The new colonialists 

We never gained independence. Kenya has remained a colony of Western powers and international (Western) financial institutions. During colonialism, the colonialists co-opted local chiefs whose primary responsibility was to recruit cheap labour and to collect taxes. A “Hut Tax” imposed on every household forced thousands of indigenous people to migrate in search of paid work. This allowed the British to gain access to cheap labour. To add insult to injury, these migrants were then forced to carry a kipande (pass) which was used to monitor their movements and keep track of their employment histories. Those who could not pay the tax were used as free labour on roads and other infrastructure. The “Home Guard” – as the loyalist chiefs and specially appointed agents who were in the service of the British were known – were rewarded with plots of land, trade licences and tax exemptions. How the colonisers imposed taxes on people after stealing their land is one of the biggest heists of the 20th century. (Ruto’s Housing Fund tax seems to have borrowed heavily from the Hut Tax.)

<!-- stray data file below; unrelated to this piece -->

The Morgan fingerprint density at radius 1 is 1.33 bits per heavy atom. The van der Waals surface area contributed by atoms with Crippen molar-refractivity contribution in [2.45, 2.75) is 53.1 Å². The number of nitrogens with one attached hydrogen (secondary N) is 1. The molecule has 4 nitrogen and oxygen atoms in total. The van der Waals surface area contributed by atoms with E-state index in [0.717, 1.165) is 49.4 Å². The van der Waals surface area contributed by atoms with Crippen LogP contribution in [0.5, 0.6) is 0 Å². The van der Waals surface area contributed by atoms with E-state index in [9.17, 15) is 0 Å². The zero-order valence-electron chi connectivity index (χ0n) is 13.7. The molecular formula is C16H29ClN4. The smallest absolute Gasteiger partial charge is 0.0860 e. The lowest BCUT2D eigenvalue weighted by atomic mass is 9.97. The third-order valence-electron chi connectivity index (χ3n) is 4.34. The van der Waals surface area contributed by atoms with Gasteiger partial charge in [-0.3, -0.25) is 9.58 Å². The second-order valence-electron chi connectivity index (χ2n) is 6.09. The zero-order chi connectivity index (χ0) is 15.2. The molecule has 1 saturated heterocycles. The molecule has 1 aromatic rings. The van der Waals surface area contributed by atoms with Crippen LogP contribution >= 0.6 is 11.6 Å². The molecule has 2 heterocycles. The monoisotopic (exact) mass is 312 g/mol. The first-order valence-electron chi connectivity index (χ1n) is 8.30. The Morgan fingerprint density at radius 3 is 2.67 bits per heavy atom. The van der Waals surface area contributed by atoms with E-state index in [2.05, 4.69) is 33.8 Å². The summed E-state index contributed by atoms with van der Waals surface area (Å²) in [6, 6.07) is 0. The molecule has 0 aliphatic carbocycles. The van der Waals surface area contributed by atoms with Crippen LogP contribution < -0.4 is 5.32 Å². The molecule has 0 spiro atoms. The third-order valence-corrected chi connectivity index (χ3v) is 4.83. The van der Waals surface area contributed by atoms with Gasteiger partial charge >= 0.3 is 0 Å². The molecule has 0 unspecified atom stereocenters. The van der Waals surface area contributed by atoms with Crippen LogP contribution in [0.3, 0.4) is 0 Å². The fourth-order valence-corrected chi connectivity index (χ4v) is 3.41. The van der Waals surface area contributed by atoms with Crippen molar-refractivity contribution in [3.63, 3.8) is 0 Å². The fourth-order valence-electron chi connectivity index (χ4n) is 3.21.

There is no more talk of human rights violations in Kenya because Western leaders have found in Ruto their Uncle Tom, the “good house negro”.

When Kenya gained independence, the former home guards became the biggest beneficiaries of land left behind by the departing British. Funded resettlement schemes were manipulated in their favour, and many dispossessed Kenyans found that independence did not result in freedom from want.

The new elite class of post-colonial rulers who had benefitted from the colonial system decided to continue with the plunder and exploitation of their own people. This was the original sin. The Mau Mau movement, which had struggled to regain land from the colonialists, was outlawed and its members found themselves either landless or forced to eke out a dehumanising existence in slums. In essence, the departing British colonisers never left – they left their agents behind – their mnyapara – who could be relied on not to disrupt Britain’s hold on its former colony.